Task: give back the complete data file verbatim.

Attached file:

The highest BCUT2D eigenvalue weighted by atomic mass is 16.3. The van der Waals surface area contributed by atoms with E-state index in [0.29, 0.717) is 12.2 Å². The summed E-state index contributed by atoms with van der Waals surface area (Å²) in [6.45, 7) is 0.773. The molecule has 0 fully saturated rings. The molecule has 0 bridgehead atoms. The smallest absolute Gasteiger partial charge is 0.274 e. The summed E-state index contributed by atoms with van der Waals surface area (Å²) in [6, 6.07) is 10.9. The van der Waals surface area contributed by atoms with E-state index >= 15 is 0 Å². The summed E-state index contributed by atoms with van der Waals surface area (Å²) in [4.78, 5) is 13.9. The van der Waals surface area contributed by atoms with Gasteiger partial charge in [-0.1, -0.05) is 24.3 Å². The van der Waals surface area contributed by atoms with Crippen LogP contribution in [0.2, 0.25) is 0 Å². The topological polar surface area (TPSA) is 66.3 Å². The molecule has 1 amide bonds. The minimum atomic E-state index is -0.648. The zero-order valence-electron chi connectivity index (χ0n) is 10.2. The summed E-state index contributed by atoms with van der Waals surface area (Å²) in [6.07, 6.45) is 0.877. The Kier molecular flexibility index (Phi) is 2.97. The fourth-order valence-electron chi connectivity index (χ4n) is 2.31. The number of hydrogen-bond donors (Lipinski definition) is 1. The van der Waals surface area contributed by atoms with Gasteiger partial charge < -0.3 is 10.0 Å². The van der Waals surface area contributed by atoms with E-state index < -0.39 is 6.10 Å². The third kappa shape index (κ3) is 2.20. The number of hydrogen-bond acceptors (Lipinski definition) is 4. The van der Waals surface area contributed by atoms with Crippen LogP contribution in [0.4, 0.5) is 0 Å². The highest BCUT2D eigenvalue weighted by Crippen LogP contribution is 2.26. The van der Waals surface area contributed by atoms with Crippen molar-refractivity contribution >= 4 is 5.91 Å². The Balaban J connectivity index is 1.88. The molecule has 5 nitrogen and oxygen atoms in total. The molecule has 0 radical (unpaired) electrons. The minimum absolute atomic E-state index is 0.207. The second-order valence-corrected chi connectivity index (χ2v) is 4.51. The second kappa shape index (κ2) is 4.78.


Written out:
The highest BCUT2D eigenvalue weighted by atomic mass is 16.3. The van der Waals surface area contributed by atoms with E-state index in [0.29, 0.717) is 12.2 Å². The summed E-state index contributed by atoms with van der Waals surface area (Å²) in [6.45, 7) is 0.773. The molecule has 0 fully saturated rings. The molecule has 0 bridgehead atoms. The smallest absolute Gasteiger partial charge is 0.274 e. The summed E-state index contributed by atoms with van der Waals surface area (Å²) in [6, 6.07) is 10.9. The van der Waals surface area contributed by atoms with E-state index >= 15 is 0 Å². The summed E-state index contributed by atoms with van der Waals surface area (Å²) in [4.78, 5) is 13.9. The van der Waals surface area contributed by atoms with Gasteiger partial charge in [-0.1, -0.05) is 24.3 Å². The van der Waals surface area contributed by atoms with Crippen LogP contribution in [0.2, 0.25) is 0 Å². The topological polar surface area (TPSA) is 66.3 Å². The molecule has 1 amide bonds. The minimum atomic E-state index is -0.648. The zero-order valence-electron chi connectivity index (χ0n) is 10.2. The summed E-state index contributed by atoms with van der Waals surface area (Å²) in [6.07, 6.45) is 0.877. The Kier molecular flexibility index (Phi) is 2.97. The fourth-order valence-electron chi connectivity index (χ4n) is 2.31. The number of hydrogen-bond donors (Lipinski definition) is 1. The van der Waals surface area contributed by atoms with Gasteiger partial charge < -0.3 is 10.0 Å². The van der Waals surface area contributed by atoms with E-state index < -0.39 is 6.10 Å². The third kappa shape index (κ3) is 2.20. The number of hydrogen-bond acceptors (Lipinski definition) is 4. The van der Waals surface area contributed by atoms with Crippen LogP contribution in [0.4, 0.5) is 0 Å². The highest BCUT2D eigenvalue weighted by Crippen LogP contribution is 2.26. The van der Waals surface area contributed by atoms with Crippen molar-refractivity contribution >= 4 is 5.91 Å². The Balaban J connectivity index is 1.88. The molecule has 5 nitrogen and oxygen atoms in total. The molecule has 0 radical (unpaired) electrons. The minimum absolute atomic E-state index is 0.207. The second-order valence-corrected chi connectivity index (χ2v) is 4.51. The second kappa shape index (κ2) is 4.78.